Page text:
A Million Acres
The U.S. Army established the million-acre Bosque Redondo Reservation at Fort Sumner in the 1860s. Mescaleros were sent to Bosque Redondo in early 1863 and worked under armed guard to construct fort buildings and dig the main irrigation ditch. By the end of 1864, the Army had relocated thousands of Navajos to the site and forced them to clear fields, expand the irrigation system, and begin farming. The reservation, and Carleton's plans for assimilation, ultimately failed. The Pecos River, the only source of water for miles, was alkaline; the site lacked enough wood for fuel and shelter; and temperatures were extreme in the summer and winter months. Native peoples suffered from lack of sufficient shelter, food shortages, disease epidemics, and harsh climate.
When [the Mescaleros] first moved to the Bosque Redondo there was hardly anything there. It was a new fort. They had to rebuild. They had to make adobes. They had to clear the land so they could do the farming, and when they did that our people were not used to that. They were warriors; they were hunters; they were fighters.
Frederick Peso Ndé
While stationed at Fort Sumner, Lieutenant George H. Pettis wrote to his wife that the, "water is terrible, and it is all that can be had within 50 miles; it is full of alkali and operates on a person like castor oil—take the water, heat it a little, and the more you wash yourself with common soap, the dirtier you will get."
There was no water fit for drinking. We had been accustomed to the clear, cold water from the melting snow of the White Mountain. We had to drink the muddy, ill-tasting water from the Pecos. It made us sick; it even made the horses sick.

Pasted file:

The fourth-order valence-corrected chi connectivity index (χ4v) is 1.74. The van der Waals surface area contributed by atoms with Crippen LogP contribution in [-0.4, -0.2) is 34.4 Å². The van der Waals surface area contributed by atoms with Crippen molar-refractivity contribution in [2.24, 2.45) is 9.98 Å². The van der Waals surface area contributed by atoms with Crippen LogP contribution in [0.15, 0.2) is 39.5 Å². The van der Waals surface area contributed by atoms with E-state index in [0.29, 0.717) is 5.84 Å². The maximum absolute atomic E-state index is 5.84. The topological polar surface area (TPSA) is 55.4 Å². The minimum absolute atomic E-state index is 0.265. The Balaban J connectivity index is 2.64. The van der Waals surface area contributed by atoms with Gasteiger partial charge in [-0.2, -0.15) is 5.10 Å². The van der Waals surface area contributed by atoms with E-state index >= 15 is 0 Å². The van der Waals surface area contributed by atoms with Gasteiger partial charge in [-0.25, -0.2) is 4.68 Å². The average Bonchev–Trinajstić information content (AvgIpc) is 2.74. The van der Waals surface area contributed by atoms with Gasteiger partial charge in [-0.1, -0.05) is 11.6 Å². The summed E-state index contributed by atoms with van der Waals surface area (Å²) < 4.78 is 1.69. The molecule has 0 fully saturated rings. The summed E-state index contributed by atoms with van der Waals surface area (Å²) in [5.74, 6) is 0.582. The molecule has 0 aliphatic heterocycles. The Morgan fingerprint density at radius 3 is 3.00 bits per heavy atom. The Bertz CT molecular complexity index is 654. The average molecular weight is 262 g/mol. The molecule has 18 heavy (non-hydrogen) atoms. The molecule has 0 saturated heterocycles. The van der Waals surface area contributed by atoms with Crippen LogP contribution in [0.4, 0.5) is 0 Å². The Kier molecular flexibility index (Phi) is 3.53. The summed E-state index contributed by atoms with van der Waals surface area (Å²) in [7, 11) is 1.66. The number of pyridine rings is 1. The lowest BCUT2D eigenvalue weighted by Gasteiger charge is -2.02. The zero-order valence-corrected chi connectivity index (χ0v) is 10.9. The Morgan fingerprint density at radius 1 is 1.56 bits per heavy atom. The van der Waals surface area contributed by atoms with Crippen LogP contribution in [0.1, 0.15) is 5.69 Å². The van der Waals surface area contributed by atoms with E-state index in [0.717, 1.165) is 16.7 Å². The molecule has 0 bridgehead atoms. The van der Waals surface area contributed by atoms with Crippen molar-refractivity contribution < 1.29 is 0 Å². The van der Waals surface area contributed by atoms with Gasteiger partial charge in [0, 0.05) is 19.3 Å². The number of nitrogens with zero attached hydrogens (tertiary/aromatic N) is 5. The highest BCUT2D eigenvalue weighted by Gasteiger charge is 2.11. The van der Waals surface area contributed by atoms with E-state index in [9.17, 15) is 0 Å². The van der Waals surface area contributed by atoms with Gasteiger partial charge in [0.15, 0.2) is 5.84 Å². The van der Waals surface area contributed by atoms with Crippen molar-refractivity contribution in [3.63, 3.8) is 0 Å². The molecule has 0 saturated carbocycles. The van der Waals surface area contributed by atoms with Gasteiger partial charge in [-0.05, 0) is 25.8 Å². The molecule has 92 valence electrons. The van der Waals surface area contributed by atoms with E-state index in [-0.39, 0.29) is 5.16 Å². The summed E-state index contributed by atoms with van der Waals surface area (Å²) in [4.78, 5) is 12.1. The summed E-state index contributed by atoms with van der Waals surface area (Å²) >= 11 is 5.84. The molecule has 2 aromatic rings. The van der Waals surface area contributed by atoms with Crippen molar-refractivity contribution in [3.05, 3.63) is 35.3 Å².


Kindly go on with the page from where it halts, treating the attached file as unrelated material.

Big Mouth Ndé
The U.S. Army issued rations, typically a pound of white flour or cornmeal, eight ounces of meat, and small amounts of sugar and coffee, to each person. Such rations, initially distributed every other day, but eventually every fifth day, were received by submitting a metal ration token to the commissary. To counter the constant shortage of food, Navajos began making counterfeit tokens. More than 3,000 were eventually produced.
The Mescaleros and Navajos were forced to provide much of their own food from farming at the concentration camp. However, their labor never yielded enough food to feed the thousands of people imprisoned at Bosque Redondo. Additionally, insect infestation, floods, and hailstorms destroyed crops that would grow. People became desperate to find enough food to survive.
At Hwéeldi we received food to last about two days. A small amount of flour and a small piece of meat were given to us to eat.
Joe Redhorse Benally Diné
Some boys would wander off to where the mules and horses were corralled. There they would poke around in the manure to take undigested corn out of it. Then they would roast the corn in hot ashes to be eaten.
Howard W. Gorman Diné
Some starving women at Bosque Redondo chose prostitution to provide food for themselves and their families. Syphilis spread from soldiers to women and girls and soon venereal disease surpassed malnutrition as the most significant health concern at Bosque Redondo. Responding to reports of a syphilis epidemic, Brigadier General James H. Carleton suggested that the disease was God's will that, "inferior races…shall disappear from the face of the earth."
Girls as young as twelve and thirteen years old were selling their bodies for a pint of cornmeal from the soldiers.
Jennifer Denetdale Diné
Firewood & Timber
By early 1865, Bosque Redondo was depleted of timber. Mescalero Apaches and Navajos had to walk up to twenty miles to dig up the roots of mesquite trees and then bring those back to their camps. Army personnel kept firewood stacked outside the fort buildings, but it was for military use only.
Getting firewood was the worst problem because there was hardly any wood of any kind, and it was very hard to get. There was some sort of brush called nááztání (mesquite). Its roots were dug out and brought home—sometimes for many miles.
Notah Draper Diné